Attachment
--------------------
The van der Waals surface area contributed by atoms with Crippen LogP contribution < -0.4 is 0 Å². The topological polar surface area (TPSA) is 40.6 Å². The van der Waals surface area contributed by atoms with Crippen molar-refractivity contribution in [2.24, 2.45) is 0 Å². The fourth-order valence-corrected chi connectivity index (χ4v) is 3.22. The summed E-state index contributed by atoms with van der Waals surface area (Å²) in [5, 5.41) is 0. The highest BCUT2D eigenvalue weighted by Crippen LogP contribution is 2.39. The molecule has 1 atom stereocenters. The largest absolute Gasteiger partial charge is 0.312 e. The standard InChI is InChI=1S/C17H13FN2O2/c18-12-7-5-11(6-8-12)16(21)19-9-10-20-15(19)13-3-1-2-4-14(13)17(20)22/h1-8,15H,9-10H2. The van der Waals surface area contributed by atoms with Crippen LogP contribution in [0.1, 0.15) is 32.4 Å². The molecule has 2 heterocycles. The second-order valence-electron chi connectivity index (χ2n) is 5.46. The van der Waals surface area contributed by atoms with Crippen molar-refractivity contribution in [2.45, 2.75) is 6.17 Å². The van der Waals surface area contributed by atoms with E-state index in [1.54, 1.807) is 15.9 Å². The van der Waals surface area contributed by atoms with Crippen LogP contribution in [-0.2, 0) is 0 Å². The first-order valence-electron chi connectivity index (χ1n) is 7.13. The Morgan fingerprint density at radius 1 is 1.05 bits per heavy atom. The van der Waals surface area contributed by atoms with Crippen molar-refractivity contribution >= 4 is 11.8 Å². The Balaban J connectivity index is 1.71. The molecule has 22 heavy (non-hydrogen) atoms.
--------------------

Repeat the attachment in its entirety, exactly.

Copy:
The van der Waals surface area contributed by atoms with Crippen LogP contribution < -0.4 is 0 Å². The topological polar surface area (TPSA) is 40.6 Å². The van der Waals surface area contributed by atoms with Crippen molar-refractivity contribution in [2.24, 2.45) is 0 Å². The fourth-order valence-corrected chi connectivity index (χ4v) is 3.22. The summed E-state index contributed by atoms with van der Waals surface area (Å²) in [5, 5.41) is 0. The highest BCUT2D eigenvalue weighted by Crippen LogP contribution is 2.39. The molecule has 1 atom stereocenters. The largest absolute Gasteiger partial charge is 0.312 e. The standard InChI is InChI=1S/C17H13FN2O2/c18-12-7-5-11(6-8-12)16(21)19-9-10-20-15(19)13-3-1-2-4-14(13)17(20)22/h1-8,15H,9-10H2. The van der Waals surface area contributed by atoms with Crippen LogP contribution in [0.1, 0.15) is 32.4 Å². The molecule has 2 heterocycles. The second-order valence-electron chi connectivity index (χ2n) is 5.46. The van der Waals surface area contributed by atoms with Crippen molar-refractivity contribution in [2.45, 2.75) is 6.17 Å². The van der Waals surface area contributed by atoms with E-state index in [1.54, 1.807) is 15.9 Å². The van der Waals surface area contributed by atoms with Crippen LogP contribution in [-0.2, 0) is 0 Å². The first-order valence-electron chi connectivity index (χ1n) is 7.13. The Morgan fingerprint density at radius 1 is 1.05 bits per heavy atom. The van der Waals surface area contributed by atoms with Crippen molar-refractivity contribution >= 4 is 11.8 Å². The Balaban J connectivity index is 1.71. The molecule has 22 heavy (non-hydrogen) atoms.